Let’s take a quick inventory. You’re going to spend at least 18 years raising each one of your kids. Before they finally slip over the horizon for good, you’re going to lose a lot of sleep, spend a couple of truck loads of money, put some serious wear and tear on your body, and shed a puddle or two of tears. What do you hope happens? What do you want to see as the result of all of your efforts?
If we’re followers of Christ, the next thing out of our mouth is usually some noble statement about our children growing up to have a tender heart for God (or words of equal spiritual significance). But when the actual targets of our parenting priorities are scrutinized, what often shows up is the harsh reality that although we are followers of Christ, we are also products of a very compelling Western mindset.
It’s a philosophy that worships success and measures a person’s significance by how well they embody its superficial and arbitrary standards. It’s a worldview that is both intoxicating and contagious. Without realizing it, well-intended parents can easily find themselves repeating its mantra as they aim their kids at the future.
Our culture’s definition of success
I call it the “success trap.” It’s easy to get sucked into as a parent … even if you’re serious about your faith. If I could synthesize the typical goals of parents formatted by our culture’s definition of success, they would sound something like this:
“I hope my child ends up with a good job.”
And what’s a good job?
“One that pays well.”
Parents become convinced that without the ability to make a significant amount of money, their children have little chance of a happy future. This, therefore, is the first priority of the success trap: wealth.
Okay, what else?
“I hope they marry someone who looks pretty good in the Christmas photos … someone who is easy to gaze at when you wake up in the morning … someone who can help them make great-looking grandchildren.”
Thus the second priority of the success trap: beauty.
What else? Parents often wish their children could assume some command over their destiny, and control the bulk of the forces that surround them. Which is the third priority of the success trap: power.
“Yes, I’d love to see them get some recognition for all of their hard-earned efforts.”
Ah, yes, the final priority of the success trap: fame.
The true impact of our values
The average parent may not articulate these priorities in such a succinct way. But that doesn’t overwrite the true impact of the values we accentuate whether we want to admit them or not. Our true priorities are seldom what we say they are, but rather what we emphasize when we’re mentoring our children through the daily challenges of their lives.
The things that are truly important to us often slip out between the seams of our conversations with the folks back home or over a latte with a friend at Starbucks:
“He’s captain of the wrestling team.”
“She’s president of the student body.”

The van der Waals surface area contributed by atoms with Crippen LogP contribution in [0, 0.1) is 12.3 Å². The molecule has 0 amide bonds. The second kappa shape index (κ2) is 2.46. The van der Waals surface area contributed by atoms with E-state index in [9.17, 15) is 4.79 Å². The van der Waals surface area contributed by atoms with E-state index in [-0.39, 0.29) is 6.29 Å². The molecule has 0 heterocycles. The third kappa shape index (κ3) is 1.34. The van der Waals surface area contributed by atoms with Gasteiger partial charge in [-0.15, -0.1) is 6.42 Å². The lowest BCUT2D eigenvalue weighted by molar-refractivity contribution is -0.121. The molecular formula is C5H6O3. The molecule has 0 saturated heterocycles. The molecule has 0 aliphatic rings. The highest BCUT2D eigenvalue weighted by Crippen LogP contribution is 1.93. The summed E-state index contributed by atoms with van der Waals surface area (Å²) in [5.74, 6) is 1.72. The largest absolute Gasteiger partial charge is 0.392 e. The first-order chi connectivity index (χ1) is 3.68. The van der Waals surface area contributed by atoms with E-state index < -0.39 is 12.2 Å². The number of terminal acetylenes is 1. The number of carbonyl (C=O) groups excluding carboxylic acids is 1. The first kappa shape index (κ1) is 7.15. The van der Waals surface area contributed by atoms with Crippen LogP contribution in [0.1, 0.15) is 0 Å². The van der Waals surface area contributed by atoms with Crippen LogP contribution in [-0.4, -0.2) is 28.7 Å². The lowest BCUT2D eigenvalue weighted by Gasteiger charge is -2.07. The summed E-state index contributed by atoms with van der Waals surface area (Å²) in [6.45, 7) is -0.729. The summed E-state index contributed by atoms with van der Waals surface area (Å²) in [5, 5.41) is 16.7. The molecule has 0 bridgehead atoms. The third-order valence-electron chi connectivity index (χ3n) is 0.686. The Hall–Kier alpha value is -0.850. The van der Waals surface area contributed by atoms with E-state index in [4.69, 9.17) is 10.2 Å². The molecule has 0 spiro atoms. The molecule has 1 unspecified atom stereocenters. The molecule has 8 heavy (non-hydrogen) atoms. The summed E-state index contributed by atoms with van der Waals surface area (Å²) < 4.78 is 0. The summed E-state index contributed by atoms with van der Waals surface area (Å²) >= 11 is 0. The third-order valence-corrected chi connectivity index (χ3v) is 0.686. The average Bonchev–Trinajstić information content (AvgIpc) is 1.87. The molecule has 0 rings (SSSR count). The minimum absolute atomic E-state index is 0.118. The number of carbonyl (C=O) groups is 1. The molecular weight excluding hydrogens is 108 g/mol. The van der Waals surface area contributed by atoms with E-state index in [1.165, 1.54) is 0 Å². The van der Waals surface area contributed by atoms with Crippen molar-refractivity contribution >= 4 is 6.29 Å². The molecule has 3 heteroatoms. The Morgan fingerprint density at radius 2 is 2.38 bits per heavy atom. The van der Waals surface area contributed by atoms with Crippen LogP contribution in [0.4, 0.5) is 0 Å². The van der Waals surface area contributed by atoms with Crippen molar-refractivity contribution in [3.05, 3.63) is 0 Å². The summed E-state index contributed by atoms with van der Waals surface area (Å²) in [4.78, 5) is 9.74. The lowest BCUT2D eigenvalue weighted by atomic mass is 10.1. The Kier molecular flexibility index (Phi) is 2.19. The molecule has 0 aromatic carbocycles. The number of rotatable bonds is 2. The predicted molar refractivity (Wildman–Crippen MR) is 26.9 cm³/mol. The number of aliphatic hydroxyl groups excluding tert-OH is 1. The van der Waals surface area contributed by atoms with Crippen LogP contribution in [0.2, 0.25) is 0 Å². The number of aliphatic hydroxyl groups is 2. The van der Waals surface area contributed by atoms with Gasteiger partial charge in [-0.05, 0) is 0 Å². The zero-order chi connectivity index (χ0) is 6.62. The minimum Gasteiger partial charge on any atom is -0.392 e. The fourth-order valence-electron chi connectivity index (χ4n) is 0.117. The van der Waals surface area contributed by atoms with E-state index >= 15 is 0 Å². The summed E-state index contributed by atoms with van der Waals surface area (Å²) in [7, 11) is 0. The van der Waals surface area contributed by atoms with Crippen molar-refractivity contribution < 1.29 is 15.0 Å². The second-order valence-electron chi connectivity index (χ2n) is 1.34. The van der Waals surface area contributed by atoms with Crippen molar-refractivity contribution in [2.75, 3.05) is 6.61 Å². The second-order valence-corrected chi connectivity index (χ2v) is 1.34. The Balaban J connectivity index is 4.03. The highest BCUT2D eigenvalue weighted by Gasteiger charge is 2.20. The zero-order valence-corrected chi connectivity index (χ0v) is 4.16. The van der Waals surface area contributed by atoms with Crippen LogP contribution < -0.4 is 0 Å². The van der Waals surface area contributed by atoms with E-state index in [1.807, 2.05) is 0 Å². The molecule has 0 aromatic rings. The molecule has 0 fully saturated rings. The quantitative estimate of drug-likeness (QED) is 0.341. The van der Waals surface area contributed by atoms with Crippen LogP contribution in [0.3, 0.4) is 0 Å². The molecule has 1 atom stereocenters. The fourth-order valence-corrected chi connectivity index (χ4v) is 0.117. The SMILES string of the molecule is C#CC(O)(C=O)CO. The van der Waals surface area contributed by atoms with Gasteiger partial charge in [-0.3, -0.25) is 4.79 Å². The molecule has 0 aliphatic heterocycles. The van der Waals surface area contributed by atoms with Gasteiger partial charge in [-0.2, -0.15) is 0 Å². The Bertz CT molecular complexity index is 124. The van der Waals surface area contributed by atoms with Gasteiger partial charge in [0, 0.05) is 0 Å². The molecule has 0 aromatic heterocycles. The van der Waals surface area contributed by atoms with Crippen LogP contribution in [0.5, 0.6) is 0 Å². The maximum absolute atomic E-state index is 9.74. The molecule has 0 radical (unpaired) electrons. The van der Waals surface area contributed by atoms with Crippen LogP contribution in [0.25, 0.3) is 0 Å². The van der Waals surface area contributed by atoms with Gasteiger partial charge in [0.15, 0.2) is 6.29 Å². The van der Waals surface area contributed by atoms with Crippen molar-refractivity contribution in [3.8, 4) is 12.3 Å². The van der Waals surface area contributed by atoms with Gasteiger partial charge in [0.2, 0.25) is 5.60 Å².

“He got a 1400 on his SAT.”
“She’s going to a Division I school.”
“His fiancé looks like Jessica Alba.”
“She’s got a full ride to Stanford.”
“He has three different Fortune 500 companies chasing after him.”
Is there anything wrong with being proud of our children’s accomplishments?
Of course not. While we’re at it, is there anything fundamentally wrong with wealth, beauty, power, and fame? Not a bit … unless you need any of these things to feel significant or complete.
Those who measure themselves by these four standards will never be content. But more important, they’re going to miss a huge opportunity to live the life God meant for them to live.
A better measurement
If a Christian parent is preoccupied with aiming their children at success, there are three things they need to know:
- These four standards of success aren’t the ones outlined in the Bible. God places no value on wealth, beauty, power, or fame as measurements of our significance.
- You don’t need God’s help if you want to build these standards into your kids’ hearts. Unbelieving parents build these all the time.
- If you’re aiming your kids at success, you’re aiming way too low.
Let me suggest something far more exciting … and satisfying. I call it true greatness.
Jesus said, “Whoever wants to become great among you must be your servant” (Matthew 20:26). Jesus not only taught us what greatness was, but He also showed us what it looked like … with every step He took, every breath He exhaled, and every word He spoke. And He calls us to build this amazing essence into the core of our children’s hearts.
True greatness is a passionate love for God that demonstrates itself in an unquenchable love and concern for others. True greatness has four powerful and defining qualities at its core: humility, gratefulness, generosity, and a servant spirit. It’s a magnanimous attitude that is sustained by God’s love and fueled by His amazing grace.
The benefits of true greatness
Parents who learn the secret of how to transfer a heart of true greatness to their children not only set their children up to live marvelous lives, but also get to enjoy the benefits of their efforts long before their children head out on their own. True greatness makes life within the home more peaceful, helps kids stay more academically focused, causes siblings to be far less competitive, elicits more respect for parents, and helps children become more morally grounded. The biggest payoff is how it enhances their children’s relationship with God.
When it comes to the vast majority of our kids, you need to know something that is extremely important about those four priorities of success: wealth, beauty, power, and fame. God may throw those into the lives of the truly great … for free. Except now they can actually handle them well and enjoy them completely.
Used by permission of Family Matters®. Copyright © 2006 Tim Kimmel and Family Matters. All rights reserved.